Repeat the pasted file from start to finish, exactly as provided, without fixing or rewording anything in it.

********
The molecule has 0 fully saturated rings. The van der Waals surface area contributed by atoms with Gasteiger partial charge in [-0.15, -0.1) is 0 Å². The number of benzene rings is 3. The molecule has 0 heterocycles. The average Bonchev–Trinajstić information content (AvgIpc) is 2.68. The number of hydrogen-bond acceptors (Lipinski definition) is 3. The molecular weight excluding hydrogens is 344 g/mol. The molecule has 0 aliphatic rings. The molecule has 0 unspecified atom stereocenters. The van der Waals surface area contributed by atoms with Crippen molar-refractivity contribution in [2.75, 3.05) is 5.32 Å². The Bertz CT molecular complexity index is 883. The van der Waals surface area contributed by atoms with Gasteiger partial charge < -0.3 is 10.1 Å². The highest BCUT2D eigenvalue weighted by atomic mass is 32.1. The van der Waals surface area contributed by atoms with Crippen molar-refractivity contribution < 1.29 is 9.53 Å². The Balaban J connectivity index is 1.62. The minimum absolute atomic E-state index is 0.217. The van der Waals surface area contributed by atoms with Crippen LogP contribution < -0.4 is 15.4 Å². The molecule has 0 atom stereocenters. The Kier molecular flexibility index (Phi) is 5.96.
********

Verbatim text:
The molecule has 0 fully saturated rings. The van der Waals surface area contributed by atoms with Gasteiger partial charge in [-0.15, -0.1) is 0 Å². The number of benzene rings is 3. The molecule has 0 heterocycles. The average Bonchev–Trinajstić information content (AvgIpc) is 2.68. The number of hydrogen-bond acceptors (Lipinski definition) is 3. The molecular weight excluding hydrogens is 344 g/mol. The molecule has 0 aliphatic rings. The molecule has 0 unspecified atom stereocenters. The van der Waals surface area contributed by atoms with Crippen molar-refractivity contribution in [2.75, 3.05) is 5.32 Å². The Bertz CT molecular complexity index is 883. The van der Waals surface area contributed by atoms with Gasteiger partial charge < -0.3 is 10.1 Å². The highest BCUT2D eigenvalue weighted by atomic mass is 32.1. The van der Waals surface area contributed by atoms with Crippen molar-refractivity contribution < 1.29 is 9.53 Å². The Balaban J connectivity index is 1.62. The minimum absolute atomic E-state index is 0.217. The van der Waals surface area contributed by atoms with Crippen LogP contribution < -0.4 is 15.4 Å². The molecule has 0 atom stereocenters. The Kier molecular flexibility index (Phi) is 5.96.